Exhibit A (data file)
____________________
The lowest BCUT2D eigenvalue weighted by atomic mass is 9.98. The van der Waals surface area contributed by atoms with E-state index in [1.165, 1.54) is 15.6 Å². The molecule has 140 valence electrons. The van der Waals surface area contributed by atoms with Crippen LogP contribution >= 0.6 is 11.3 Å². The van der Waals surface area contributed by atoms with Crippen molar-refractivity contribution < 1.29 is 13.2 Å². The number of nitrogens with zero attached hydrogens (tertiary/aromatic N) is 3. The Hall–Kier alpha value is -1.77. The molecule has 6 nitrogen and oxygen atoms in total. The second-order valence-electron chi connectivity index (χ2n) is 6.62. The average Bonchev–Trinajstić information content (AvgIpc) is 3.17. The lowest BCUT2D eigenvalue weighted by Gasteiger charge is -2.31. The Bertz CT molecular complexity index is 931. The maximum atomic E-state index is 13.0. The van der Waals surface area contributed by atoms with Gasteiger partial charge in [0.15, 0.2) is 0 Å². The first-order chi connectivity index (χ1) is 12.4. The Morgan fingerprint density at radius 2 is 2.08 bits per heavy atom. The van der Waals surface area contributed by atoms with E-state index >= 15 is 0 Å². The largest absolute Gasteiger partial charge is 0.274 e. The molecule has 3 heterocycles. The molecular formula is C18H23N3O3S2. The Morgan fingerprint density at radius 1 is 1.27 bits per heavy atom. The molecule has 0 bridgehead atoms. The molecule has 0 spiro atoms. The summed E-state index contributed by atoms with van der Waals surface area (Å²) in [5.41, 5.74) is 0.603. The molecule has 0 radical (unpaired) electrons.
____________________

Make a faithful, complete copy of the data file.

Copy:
The lowest BCUT2D eigenvalue weighted by atomic mass is 9.98. The van der Waals surface area contributed by atoms with E-state index in [1.165, 1.54) is 15.6 Å². The molecule has 140 valence electrons. The van der Waals surface area contributed by atoms with Crippen LogP contribution >= 0.6 is 11.3 Å². The van der Waals surface area contributed by atoms with Crippen molar-refractivity contribution < 1.29 is 13.2 Å². The number of nitrogens with zero attached hydrogens (tertiary/aromatic N) is 3. The Hall–Kier alpha value is -1.77. The molecule has 6 nitrogen and oxygen atoms in total. The second-order valence-electron chi connectivity index (χ2n) is 6.62. The average Bonchev–Trinajstić information content (AvgIpc) is 3.17. The lowest BCUT2D eigenvalue weighted by Gasteiger charge is -2.31. The Bertz CT molecular complexity index is 931. The maximum atomic E-state index is 13.0. The van der Waals surface area contributed by atoms with Gasteiger partial charge in [0.15, 0.2) is 0 Å². The first-order chi connectivity index (χ1) is 12.4. The Morgan fingerprint density at radius 2 is 2.08 bits per heavy atom. The van der Waals surface area contributed by atoms with E-state index >= 15 is 0 Å². The largest absolute Gasteiger partial charge is 0.274 e. The molecule has 3 heterocycles. The molecular formula is C18H23N3O3S2. The Morgan fingerprint density at radius 1 is 1.27 bits per heavy atom. The molecule has 0 bridgehead atoms. The molecule has 0 spiro atoms. The summed E-state index contributed by atoms with van der Waals surface area (Å²) in [5.41, 5.74) is 0.603. The molecule has 0 radical (unpaired) electrons.